Ray mentions – “Talking about the influence of art on art practice, Benodebehari could have asked, and indeed in many of his writings has implied as to when art had not been influenced by art, as also by non-art factors. As long as influence remained unilinear, i.e. confined broadly within one cultural tradition, very few would recognize that as an influence. But as soon as inspiration and linguistic devices began to be applied, the influence came into prominence. But the arts of societies in transition-through the struggle between colonialism and nationalism, from a herd -mentality to the discovery of the Individual, from consanguinous solidarities to democracy-were destined to be eclectic. The moot points to consider are: (a) whether the artist is appropriating elements, devices and ideas he / she considers as relevant and significant; (b) whether the artist is being able to internalize and transform the borrowed items and (c) integrate the loaned elements sufficiently to give the created art an organic wholeness.”
At the earliest point of his artistic calling, Benodebehari began his landscapes of locations from his native place of Pabna district for example Padma-Jamuna basin, he also drew and painted on the site of creased landform of the khowai of santiniketan and the rural surroundings along the winding river of Kopai. Ray defines the works as essentially “not description of places with natural and constructed features. To call them impressions, in the Impressionistic sense, would also be misleading, although these indeed were impressions.” The significant features of Benodebehari's work were suggested by lines which were boundless and flowing rather than contour defining, that emphasized their rhythmic excellence. Other than the relative proportioning of the physical features by rendering contour lines, the effective positioning of unconnected lines on the plane instantaneously validate a sense of spatial distance, creating a unique space.
In his temperas,of the mid thirties globular drops of colours from the brush drunk with colours, rendered the foliage, the rugged landforms and the human form expressed with a rhythm, rendered a figurative quality. The sweeping calligraphic lines and its interplay with the forms perhaps appear expressionistic, but Ray elucidates that “One may only be partially right to assume that. In his use of both masses and lines there was nothing of hurried gesturalism; all indicators were carefully crafted to represent phenomenal entities, but only as summaries.”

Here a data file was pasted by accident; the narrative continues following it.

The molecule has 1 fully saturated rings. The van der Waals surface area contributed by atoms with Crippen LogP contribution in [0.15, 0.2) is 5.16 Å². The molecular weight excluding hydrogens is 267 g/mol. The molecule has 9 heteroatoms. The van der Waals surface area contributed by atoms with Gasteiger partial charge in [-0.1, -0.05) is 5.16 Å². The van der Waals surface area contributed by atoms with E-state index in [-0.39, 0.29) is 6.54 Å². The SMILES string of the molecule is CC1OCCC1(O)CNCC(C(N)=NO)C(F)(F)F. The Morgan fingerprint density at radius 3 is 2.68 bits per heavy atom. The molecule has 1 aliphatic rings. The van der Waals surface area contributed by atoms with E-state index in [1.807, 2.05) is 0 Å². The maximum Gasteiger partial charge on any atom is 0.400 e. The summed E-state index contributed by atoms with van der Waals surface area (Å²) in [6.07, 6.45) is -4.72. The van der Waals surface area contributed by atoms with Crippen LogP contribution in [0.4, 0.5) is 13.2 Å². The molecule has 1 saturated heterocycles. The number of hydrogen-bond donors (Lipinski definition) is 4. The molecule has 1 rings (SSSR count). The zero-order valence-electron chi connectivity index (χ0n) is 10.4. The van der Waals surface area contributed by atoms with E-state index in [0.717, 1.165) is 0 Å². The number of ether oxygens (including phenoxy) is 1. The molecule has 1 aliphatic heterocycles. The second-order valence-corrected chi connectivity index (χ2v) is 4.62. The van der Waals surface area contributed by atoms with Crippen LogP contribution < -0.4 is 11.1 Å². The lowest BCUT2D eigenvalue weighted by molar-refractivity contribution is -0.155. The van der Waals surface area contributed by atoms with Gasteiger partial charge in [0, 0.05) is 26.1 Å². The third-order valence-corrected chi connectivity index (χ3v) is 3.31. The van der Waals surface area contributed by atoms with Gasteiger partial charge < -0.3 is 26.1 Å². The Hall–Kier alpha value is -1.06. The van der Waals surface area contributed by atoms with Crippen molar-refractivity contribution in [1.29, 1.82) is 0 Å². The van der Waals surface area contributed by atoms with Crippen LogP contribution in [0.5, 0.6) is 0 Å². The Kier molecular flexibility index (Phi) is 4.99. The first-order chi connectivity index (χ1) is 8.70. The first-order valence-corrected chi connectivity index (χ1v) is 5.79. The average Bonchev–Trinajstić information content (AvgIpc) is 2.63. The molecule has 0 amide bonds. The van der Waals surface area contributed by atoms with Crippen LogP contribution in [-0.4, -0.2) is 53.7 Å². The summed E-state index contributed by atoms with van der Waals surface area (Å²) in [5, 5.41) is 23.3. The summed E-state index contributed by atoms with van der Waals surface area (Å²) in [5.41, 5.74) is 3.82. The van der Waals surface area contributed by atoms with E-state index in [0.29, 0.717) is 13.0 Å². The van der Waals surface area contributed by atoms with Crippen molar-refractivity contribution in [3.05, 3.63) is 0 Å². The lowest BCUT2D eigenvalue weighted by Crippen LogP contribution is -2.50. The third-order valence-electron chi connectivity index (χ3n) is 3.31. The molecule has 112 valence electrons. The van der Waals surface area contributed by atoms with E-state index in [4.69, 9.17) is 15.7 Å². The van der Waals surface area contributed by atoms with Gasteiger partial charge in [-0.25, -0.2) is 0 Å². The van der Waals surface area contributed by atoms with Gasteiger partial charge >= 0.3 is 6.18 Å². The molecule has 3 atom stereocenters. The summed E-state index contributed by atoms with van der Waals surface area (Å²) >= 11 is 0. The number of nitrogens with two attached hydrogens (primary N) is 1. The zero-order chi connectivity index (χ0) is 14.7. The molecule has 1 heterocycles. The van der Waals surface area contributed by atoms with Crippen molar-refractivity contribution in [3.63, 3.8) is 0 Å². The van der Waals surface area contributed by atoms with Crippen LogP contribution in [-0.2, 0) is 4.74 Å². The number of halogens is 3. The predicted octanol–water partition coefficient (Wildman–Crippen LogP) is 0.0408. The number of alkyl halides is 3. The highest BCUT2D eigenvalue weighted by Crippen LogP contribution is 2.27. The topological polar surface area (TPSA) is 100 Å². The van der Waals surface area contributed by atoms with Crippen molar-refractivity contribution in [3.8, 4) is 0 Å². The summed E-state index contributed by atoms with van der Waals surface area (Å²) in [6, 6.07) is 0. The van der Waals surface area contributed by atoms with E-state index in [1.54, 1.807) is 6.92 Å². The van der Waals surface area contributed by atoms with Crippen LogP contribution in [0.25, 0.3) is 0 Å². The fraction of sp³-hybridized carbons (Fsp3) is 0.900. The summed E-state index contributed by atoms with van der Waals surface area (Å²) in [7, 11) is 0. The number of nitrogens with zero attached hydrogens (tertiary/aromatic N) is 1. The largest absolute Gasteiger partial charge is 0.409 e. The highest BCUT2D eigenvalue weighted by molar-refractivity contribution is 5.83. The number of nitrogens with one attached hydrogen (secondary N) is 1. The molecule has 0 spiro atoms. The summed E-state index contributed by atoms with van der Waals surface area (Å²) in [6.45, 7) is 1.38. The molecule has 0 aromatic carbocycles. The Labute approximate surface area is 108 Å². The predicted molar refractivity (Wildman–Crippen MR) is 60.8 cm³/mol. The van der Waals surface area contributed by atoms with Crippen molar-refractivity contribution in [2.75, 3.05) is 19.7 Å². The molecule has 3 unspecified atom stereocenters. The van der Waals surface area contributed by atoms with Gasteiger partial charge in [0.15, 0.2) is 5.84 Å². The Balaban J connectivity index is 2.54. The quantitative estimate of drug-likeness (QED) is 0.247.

One fine exemplar of his earlier accomplishment in assimilating appropriated rudiments selectively as Pranabranjan Ray describes – “The almost iconic portrait of his Tree Lover colleague Tejeschandra Sen, that Benodebehari painted, in tempera, in 1932 is a remarkable non ceremonial portrait, wherein the rendering of the standing figure is resultant of a sensibility to capture the characteristic features of the personality at a point of time. It is an example of an artist's personal assessment of another person, constructed by fusing the Japanese mode of minimal delineation of contours, with caricaturish overstatements and understatements of selective limb-postures and gestures developed by the expressionists.”
An early attention to the knowledge of representation of the visually discernible unique world, prompted Benodebehari to study Far-Eastern art and not a realistic representation of the copied world. He felt that the discreet representation of the phenomenal world that Far-Eastern art offers “makes art intrinsically worth”. His interest in Far-Eastern art took him to China and Japan in 1936-37. He studied the plant life and tried out a range of support surfaces, with Chinese and Japanese colour pigments and solvents. By using instruments brought from there, he illustrated the techniques he had learned and also used the Chinese and Japanese tools. But before long, he demonstrated his unique way of using the tools and techniques. This he figured out in his own practice and emerged with a flourish to deal with, the challenge of imagining the phenomenal space on the picture plane, further activating it with evocative images and subtle trace of narratives. “He first tackled all these issues even before his Far-Eastern sojourn in a mural he did on the ceiling of the Kala Bhavana boys' hostel. “Benodebehari did a mural in a tapered and interrupted space of the staircase walls in Cheena Bhavana after he returned from his visit to the Far East. Equipped with his new earned skill he composed a depiction of the Santiniketan ashramites of the early forties, engrossed in their pursuits. It success fully indicated moving figures and through permutation of lines, gesturally shaded masses, he united a spreading composition with a sense of rhythm.
In 1946-47, Benodebehari completed his most exceptional mural project that established him as a figural painter, on the three walls of Hindi Bhavana, in Santiniketan. Depicting the medieval saints of India, many of whom had been from the peasantry and professions of crafts and laborious work. But each of the saints in their poetry, music and teachings extended the significance of love, devotion and mutual aid as an alternative to ritualistic practices, in order to bring down the barriers of division based on religion and cast.